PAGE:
Saturday, February 4, 2017

Potential of Solar Power on the University of Texas Campus

In this article, the author discusses the possibility of placing solar photovoltaic and thermal panels on the roofs of buildings at the University of Texas campus to produce renewable energy. The author takes into account both the social, as well as the economical, barriers to solar panels being placed on the campus. He also looks at the positive affects the panels could potentially bring to campus by using GIS (Geographic Information Systems) to analyze optimal positioning of the panels.

The University of Texas campus has an exceptional potential for solar energy. The problem is, there are social, as well as economic, barriers. Socially, the cultural value of the campus’s red clay-tiled roof space surpasses the value that could potentially be gained from placing solar panels over the space. Economically, the price of placing the panels is much too high in comparison to the current electrical generation on campus.

Although there are barriers to the panel construction, the campus is taking strides towards making the construction more possible. They are working hard to pursue subsides and research grants to offset costs as well as placing solar systems off-site from the main campus to decrease costs. They also encourage the adoption of the LEED Rating system which hopes to integrate solar energy development into new building designs. Lastly, they hope to utilize existing roof space on campus to install solar power systems.

To map out the solar potential, they used LiDAR (Light Detection and Ranging) and GIS (Geographic Information Systems) to model the solar radiation on the roof space of the campus. In total, 109 main campus buildings were used in the model. 

The figure above shows the resulting solar insolation layer overlaid over an aerial photograph of the university campus. The total solar radiation hitting the rooftops of the main campus every year is 4,465 GWh/year, but when you take away the slanted roofs with red tiles, which results in 43% less insolation, the solar radiation becomes 1,939 GWh/year. That is still an ample amount of insolation for the collection of solar energy. The campus would have a potential of generating 232 GWh per year.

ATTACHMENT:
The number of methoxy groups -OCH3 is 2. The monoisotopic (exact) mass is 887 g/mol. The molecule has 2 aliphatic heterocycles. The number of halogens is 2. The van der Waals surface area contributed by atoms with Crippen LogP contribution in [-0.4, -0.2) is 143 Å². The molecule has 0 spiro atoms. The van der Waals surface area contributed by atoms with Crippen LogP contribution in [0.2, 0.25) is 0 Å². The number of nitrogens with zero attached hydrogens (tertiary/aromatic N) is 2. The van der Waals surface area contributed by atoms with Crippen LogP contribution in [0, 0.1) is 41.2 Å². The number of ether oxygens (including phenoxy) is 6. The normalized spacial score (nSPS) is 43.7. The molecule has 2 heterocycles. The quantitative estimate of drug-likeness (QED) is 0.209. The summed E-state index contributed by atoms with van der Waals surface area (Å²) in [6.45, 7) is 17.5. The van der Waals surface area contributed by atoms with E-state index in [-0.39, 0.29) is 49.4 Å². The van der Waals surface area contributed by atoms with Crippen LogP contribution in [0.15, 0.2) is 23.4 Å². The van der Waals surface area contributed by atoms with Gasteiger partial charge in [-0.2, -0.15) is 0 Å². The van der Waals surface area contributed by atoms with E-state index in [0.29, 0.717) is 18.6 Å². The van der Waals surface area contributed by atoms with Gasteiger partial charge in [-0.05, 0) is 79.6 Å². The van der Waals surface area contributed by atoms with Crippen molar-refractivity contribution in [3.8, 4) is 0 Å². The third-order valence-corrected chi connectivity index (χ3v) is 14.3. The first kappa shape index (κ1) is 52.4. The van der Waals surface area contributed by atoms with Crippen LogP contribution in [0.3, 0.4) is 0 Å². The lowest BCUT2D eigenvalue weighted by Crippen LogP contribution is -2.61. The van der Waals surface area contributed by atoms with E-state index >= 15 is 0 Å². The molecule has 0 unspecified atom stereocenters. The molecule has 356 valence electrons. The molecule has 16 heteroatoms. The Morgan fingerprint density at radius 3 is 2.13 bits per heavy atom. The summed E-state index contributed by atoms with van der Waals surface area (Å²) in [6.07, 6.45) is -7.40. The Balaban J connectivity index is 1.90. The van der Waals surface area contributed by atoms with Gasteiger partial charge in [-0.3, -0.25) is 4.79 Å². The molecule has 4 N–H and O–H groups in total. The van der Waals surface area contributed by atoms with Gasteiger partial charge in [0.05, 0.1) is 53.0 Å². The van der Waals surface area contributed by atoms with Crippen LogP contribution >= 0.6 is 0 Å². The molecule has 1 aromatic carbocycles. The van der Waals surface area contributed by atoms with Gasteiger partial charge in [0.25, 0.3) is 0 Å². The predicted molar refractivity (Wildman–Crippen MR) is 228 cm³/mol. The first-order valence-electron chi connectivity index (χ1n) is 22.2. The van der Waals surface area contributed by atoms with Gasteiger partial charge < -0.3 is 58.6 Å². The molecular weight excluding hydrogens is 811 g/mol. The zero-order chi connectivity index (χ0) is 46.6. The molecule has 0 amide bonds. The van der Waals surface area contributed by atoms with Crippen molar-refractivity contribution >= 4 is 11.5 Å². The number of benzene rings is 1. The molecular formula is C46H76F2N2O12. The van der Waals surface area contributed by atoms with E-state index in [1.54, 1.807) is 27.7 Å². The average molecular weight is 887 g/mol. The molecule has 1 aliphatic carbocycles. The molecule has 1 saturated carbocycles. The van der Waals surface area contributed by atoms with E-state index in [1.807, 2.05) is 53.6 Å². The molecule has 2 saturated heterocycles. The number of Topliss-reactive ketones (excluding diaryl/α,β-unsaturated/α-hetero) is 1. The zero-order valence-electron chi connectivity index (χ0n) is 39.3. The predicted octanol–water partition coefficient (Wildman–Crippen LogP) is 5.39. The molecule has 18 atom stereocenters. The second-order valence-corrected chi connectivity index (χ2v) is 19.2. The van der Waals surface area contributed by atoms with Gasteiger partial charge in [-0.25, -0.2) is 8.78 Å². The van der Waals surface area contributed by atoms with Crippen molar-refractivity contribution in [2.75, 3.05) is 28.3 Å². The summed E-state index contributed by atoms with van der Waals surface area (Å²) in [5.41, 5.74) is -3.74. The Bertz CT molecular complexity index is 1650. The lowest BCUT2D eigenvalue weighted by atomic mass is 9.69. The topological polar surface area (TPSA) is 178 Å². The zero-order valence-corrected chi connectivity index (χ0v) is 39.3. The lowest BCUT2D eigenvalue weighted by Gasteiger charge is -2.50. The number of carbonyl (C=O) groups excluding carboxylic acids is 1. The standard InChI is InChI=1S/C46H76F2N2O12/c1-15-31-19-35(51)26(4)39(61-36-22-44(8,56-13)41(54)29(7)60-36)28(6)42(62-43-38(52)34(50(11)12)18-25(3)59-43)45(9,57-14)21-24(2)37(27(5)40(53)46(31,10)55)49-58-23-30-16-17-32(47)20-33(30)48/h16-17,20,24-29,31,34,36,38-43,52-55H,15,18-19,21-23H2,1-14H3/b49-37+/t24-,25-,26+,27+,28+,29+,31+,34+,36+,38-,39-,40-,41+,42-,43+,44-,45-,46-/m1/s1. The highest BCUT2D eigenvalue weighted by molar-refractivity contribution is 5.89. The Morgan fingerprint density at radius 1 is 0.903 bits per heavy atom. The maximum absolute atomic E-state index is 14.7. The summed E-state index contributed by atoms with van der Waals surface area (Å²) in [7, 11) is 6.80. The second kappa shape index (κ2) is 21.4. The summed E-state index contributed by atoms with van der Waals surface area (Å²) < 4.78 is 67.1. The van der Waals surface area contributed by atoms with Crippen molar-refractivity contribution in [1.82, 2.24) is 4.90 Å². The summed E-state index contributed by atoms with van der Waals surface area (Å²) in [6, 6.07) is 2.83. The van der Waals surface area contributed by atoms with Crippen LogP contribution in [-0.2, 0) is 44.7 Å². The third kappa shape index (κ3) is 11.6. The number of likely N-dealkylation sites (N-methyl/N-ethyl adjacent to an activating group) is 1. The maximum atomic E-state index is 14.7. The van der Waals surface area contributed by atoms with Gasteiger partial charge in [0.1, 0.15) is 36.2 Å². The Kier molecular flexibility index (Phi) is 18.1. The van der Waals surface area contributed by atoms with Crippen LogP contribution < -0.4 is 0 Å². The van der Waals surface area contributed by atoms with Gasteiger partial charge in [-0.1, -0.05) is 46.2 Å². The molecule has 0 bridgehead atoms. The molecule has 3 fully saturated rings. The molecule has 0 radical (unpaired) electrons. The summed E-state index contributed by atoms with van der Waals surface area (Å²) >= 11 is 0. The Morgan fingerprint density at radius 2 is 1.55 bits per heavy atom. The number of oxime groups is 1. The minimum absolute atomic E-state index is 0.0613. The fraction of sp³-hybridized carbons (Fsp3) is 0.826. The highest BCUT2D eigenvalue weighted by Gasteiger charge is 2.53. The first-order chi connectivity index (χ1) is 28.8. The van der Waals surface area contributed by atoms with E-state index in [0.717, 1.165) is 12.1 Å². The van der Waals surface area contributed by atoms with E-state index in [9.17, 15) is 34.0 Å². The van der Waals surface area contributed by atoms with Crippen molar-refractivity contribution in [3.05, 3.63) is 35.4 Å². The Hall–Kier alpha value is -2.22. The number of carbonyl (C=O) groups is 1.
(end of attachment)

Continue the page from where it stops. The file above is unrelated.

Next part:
The figure above shows the results of the breakeven point analysis on a map of the campus. The buildings highlighted in green through yellow would have the best potential for solar energy. The buildings in orange through red are the worst.

The figure above compares the Average Price of Solar to the Global Capacity of Solar Energy. Based off of the curve of production, we can see the dropping prices in solar energy. This shows that solar panels are becoming more beneficial than in previous years, which should lead to an increase in their use.

In conclusion, this analysis shows that the University of Texas campus has great potential for generating solar energy. Although extensive installation of solar panels cannot be justified solely based on an economic savings basis today, the price of solar PV is dropping and solar power may be economically advantageous for the University in the future.


Sounny-Slitine, M. A. Potential of Solar Power on the University of Texas Campus.


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  2. This is amazing to see from GIS. I like seeing the price chart in relation to the use of the panels because it really shows how much UT and other schools could benefit from placing them around campus.